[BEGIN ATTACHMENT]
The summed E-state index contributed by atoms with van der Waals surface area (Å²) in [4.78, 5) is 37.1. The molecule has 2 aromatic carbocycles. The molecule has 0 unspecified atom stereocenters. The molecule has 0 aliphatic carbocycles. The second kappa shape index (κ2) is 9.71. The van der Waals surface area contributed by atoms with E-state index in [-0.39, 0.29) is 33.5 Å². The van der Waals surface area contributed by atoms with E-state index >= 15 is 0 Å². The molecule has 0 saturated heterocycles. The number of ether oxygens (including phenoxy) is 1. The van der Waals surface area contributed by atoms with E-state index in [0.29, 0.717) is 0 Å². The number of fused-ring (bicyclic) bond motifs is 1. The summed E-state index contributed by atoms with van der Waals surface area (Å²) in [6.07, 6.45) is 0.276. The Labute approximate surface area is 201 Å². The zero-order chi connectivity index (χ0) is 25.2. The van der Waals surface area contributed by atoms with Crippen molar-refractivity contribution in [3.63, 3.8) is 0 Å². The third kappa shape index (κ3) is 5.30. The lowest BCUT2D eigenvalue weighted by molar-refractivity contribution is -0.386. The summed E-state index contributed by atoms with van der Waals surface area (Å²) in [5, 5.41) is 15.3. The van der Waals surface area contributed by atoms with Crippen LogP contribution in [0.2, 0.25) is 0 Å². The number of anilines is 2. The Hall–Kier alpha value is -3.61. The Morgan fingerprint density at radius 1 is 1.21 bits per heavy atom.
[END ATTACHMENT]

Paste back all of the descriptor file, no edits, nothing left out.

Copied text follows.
The summed E-state index contributed by atoms with van der Waals surface area (Å²) in [4.78, 5) is 37.1. The molecule has 2 aromatic carbocycles. The molecule has 0 unspecified atom stereocenters. The molecule has 0 aliphatic carbocycles. The second kappa shape index (κ2) is 9.71. The van der Waals surface area contributed by atoms with E-state index in [-0.39, 0.29) is 33.5 Å². The van der Waals surface area contributed by atoms with E-state index >= 15 is 0 Å². The molecule has 0 saturated heterocycles. The number of ether oxygens (including phenoxy) is 1. The van der Waals surface area contributed by atoms with E-state index in [0.29, 0.717) is 0 Å². The number of fused-ring (bicyclic) bond motifs is 1. The summed E-state index contributed by atoms with van der Waals surface area (Å²) in [6.07, 6.45) is 0.276. The Labute approximate surface area is 201 Å². The zero-order chi connectivity index (χ0) is 25.2. The van der Waals surface area contributed by atoms with Crippen molar-refractivity contribution in [3.63, 3.8) is 0 Å². The third kappa shape index (κ3) is 5.30. The lowest BCUT2D eigenvalue weighted by molar-refractivity contribution is -0.386. The summed E-state index contributed by atoms with van der Waals surface area (Å²) in [5, 5.41) is 15.3. The van der Waals surface area contributed by atoms with Crippen LogP contribution in [0.2, 0.25) is 0 Å². The number of anilines is 2. The Hall–Kier alpha value is -3.61. The Morgan fingerprint density at radius 1 is 1.21 bits per heavy atom.